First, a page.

Leave Your Country for Your Own Good
It is written, “And the L-RD said to Abram, ‘Go for yourself from your land, from your relatives, and from your father’s house to the land that I will show you.’ ” (Genesis 12:1). Commenting on this in the name of the Sages, Rashi says that it means: “For your own benefit, for your own good. It is there that I will make you into a great nation, whereas here you will not merit having children. Also, I will make your character known to the world” (Bereshith Rabba 39:2).
We see here that G-d promised great favors to Abraham, contrary to the ordeal of Isaac’s sacrifice when G-d told him, “Take your son, your only one, whom you love…” (Genesis 22:2) without promising him anything in return. We should therefore understand the meaning of this trial to “Go … from your land.”
The following questions come to the fore:
1. Why did G-d command Abraham to leave Haran, since there “he succeeded in converting people, in bringing them to a knowledge of G-d” (Bereshith Rabba 39:21)? Moreover it is written, “and he proclaimed there the Name of the L-RD, G-d of the Universe” (Genesis 21:33), concerning which our Sages have said: “Do not read vayikra [and he proclaimed] but vayakri [and he made others proclaim]”(Sotah 10b). Hence if such was the case, why did Abraham have to abandon his religious activities? If it was in order to receive his reward in Eretz Israel, we cannot say that it was trial, since that would have been for his own benefit.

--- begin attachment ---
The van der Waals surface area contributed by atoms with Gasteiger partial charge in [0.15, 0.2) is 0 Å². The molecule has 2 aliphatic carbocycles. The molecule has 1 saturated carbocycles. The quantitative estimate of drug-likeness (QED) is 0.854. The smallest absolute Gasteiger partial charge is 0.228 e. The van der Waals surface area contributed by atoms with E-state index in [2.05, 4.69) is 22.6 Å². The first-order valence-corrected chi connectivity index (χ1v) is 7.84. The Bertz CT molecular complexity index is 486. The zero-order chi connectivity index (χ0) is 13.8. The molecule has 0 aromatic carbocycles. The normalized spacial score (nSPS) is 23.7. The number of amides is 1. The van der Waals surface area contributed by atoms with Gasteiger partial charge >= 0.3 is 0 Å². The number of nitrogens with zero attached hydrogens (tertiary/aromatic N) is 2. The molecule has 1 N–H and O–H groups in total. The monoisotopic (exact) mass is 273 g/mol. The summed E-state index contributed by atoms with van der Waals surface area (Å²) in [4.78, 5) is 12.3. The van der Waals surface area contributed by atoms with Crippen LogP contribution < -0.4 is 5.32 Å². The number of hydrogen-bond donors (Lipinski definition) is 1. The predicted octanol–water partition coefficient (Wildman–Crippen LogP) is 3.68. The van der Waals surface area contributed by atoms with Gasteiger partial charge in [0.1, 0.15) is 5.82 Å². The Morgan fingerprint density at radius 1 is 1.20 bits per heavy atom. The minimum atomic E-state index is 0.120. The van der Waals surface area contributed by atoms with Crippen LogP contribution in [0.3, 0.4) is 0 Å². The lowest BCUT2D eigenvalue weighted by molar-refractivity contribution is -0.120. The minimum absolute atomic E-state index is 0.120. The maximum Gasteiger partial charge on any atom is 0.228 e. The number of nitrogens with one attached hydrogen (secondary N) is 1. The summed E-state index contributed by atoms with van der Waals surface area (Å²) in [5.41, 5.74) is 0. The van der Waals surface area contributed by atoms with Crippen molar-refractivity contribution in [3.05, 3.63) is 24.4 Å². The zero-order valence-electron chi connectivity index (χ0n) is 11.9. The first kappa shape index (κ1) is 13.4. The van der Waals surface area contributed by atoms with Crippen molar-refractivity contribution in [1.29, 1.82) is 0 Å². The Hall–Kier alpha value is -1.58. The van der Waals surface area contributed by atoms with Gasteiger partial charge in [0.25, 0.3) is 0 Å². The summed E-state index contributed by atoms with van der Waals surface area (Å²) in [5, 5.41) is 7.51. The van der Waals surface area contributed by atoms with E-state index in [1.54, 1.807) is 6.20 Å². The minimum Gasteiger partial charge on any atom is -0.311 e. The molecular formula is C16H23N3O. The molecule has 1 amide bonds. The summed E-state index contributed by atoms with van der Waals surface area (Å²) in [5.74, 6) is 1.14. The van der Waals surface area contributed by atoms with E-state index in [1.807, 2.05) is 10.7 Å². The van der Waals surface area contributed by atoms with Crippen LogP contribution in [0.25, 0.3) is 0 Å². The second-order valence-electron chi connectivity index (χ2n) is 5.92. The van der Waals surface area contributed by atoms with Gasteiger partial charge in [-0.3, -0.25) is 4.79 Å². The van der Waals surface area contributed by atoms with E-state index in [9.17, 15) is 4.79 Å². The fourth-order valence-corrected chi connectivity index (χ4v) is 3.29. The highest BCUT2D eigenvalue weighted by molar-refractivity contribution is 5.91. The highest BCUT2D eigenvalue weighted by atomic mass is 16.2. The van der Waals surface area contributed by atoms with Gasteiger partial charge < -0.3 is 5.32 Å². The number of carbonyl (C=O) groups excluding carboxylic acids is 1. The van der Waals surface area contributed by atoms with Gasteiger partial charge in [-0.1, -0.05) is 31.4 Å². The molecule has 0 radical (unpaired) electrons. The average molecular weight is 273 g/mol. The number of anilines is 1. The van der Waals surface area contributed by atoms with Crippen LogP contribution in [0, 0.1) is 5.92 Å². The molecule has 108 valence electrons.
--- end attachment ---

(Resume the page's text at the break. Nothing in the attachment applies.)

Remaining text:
2. Why, furthermore, is the narrative not in chronological order? It should have first stated “from your father’s house,” followed by “from your relatives,” and then “from your land.” The commentators have already noted this inversion.